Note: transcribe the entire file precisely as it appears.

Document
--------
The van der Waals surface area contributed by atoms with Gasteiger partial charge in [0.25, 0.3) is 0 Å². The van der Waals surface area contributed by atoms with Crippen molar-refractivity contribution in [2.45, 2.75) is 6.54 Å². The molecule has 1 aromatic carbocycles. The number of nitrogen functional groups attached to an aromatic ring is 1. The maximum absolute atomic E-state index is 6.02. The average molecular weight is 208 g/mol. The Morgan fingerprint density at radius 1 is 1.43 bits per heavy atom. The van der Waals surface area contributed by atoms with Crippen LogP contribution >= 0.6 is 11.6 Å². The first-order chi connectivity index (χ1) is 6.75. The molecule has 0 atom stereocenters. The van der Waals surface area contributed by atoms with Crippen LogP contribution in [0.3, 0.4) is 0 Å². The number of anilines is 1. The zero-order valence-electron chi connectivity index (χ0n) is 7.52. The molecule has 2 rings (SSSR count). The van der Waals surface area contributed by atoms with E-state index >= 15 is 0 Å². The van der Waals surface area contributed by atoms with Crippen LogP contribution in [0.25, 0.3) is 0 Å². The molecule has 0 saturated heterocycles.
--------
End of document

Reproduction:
The van der Waals surface area contributed by atoms with Gasteiger partial charge in [0.25, 0.3) is 0 Å². The van der Waals surface area contributed by atoms with Crippen molar-refractivity contribution in [2.45, 2.75) is 6.54 Å². The molecule has 1 aromatic carbocycles. The number of nitrogen functional groups attached to an aromatic ring is 1. The maximum absolute atomic E-state index is 6.02. The average molecular weight is 208 g/mol. The Morgan fingerprint density at radius 1 is 1.43 bits per heavy atom. The van der Waals surface area contributed by atoms with Crippen LogP contribution >= 0.6 is 11.6 Å². The first-order chi connectivity index (χ1) is 6.75. The molecule has 0 atom stereocenters. The van der Waals surface area contributed by atoms with Crippen LogP contribution in [0.3, 0.4) is 0 Å². The number of anilines is 1. The zero-order valence-electron chi connectivity index (χ0n) is 7.52. The molecule has 2 rings (SSSR count). The van der Waals surface area contributed by atoms with E-state index >= 15 is 0 Å². The van der Waals surface area contributed by atoms with Crippen LogP contribution in [0.25, 0.3) is 0 Å². The molecule has 0 saturated heterocycles.